Thursday, December 2News That Matters

Chlorinated U.S. Chickens Fuel British Consumers’ Fears

LONDON — In this post-Brexit, mid-pandemic moment in the United Kingdom, with its economy battered by recession and the royal family in mourning and turmoil, it is hard to find a topic that unites this fractious nation. But U.S. chickens — yes, the lowly, clucking farm animal, consumed daily by the millions in all 50 states — have done it.

Everybody hates them.

The odd thing is that U.S. chicken is not sold anywhere in Britain, and if people here get their way, it never will be.

What precisely have U.S. chickens done to so thoroughly appall the British, even though few of the latter have ever sampled the former?

The short answer is that some U.S. chicken carcasses are washed in chlorine, to eliminate potentially harmful pathogens. Americans for years have been devouring these birds without any fuss, but in Britain, U.S. chickens are now attached to the word “chlorinated” the way warning labels are attached to cigarettes — which is to say, always. U.S. chickens have been denounced by editorialists, academics, politicians, farmers and a wide variety of activists. In October, a group of protesters dressed in chicken costumes milled around Parliament.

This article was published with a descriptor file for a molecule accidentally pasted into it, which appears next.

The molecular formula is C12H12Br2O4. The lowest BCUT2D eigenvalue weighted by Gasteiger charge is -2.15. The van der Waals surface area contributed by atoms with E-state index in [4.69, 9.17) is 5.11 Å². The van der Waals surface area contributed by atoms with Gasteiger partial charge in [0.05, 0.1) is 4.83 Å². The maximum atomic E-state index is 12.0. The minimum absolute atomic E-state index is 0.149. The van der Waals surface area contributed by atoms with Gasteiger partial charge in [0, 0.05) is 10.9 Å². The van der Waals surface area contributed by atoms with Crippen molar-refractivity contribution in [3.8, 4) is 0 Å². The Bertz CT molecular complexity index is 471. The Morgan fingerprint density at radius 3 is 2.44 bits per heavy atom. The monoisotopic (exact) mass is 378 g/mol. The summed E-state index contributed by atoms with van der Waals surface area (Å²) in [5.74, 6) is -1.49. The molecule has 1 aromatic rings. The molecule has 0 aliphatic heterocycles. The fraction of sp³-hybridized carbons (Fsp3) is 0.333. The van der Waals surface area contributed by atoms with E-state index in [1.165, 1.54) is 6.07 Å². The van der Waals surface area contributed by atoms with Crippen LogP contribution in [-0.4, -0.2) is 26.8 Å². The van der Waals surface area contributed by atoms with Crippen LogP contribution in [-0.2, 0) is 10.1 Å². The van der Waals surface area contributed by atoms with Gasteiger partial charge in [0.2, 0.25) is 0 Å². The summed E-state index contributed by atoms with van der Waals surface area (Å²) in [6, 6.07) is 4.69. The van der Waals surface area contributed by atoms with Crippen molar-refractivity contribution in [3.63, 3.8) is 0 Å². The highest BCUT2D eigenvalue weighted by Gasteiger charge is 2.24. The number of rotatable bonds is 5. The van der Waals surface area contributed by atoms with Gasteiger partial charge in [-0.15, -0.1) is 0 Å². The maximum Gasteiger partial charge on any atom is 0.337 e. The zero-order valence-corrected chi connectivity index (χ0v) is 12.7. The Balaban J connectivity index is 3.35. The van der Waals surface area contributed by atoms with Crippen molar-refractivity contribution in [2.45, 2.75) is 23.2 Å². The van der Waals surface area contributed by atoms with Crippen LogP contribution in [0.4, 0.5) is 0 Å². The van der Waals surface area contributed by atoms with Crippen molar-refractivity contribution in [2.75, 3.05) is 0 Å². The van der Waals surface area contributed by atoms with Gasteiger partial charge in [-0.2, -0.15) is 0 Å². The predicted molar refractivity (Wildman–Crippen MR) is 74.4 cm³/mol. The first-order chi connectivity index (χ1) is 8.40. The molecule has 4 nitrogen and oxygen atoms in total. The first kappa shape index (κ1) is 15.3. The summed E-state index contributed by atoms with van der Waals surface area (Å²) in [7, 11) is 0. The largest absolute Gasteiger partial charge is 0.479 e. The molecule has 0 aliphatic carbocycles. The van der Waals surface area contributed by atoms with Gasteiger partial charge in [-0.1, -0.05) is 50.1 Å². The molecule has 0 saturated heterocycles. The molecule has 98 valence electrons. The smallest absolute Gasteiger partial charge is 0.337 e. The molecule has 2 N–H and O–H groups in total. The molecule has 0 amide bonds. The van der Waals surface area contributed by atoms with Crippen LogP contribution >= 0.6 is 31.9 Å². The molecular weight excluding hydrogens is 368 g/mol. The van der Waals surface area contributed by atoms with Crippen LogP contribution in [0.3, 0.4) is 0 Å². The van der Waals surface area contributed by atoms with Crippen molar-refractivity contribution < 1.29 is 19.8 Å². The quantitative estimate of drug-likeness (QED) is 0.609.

“Caution Chlorine” was emblazoned, in a hazmat-style font, on the front of their yellow onesies.

U.S. poultry has long been derided in the United Kingdom, but didn’t become an object of public vitriol until it became clear, several years ago, that the two countries would sign a new free-trade agreement once Britain left the European Union. Arguably the largest anticipated sticking point in any such deal centers on U.S. food standards, which are widely regarded here as subpar and tolerant of filth and shabby conditions in the quest for profits.

It’s all a big smear, says the U.S. poultry industry, and an excuse to keep a British industry from competing with far larger American rivals. But dig a little and it’s quickly clear that chlorine chicken phobia is about more than edible birds. Somehow, the American handling of Gallus gallus domesticus, as it’s known to scientists, has become a symbol of British fears that, without the proper guardrails, a trade deal with the United States will change Britain for the worse.

“This is a classic example of how belief has overtaken evidence and become embedded in a complex sociopolitical discourse which is almost certainly motivated by something very different from that actual issue,” said Ian Boyd, a professor of biology at the University of St. Andrews. “Chlorine-washed chicken is almost certainly a proxy for much deeper issues concerning trust.”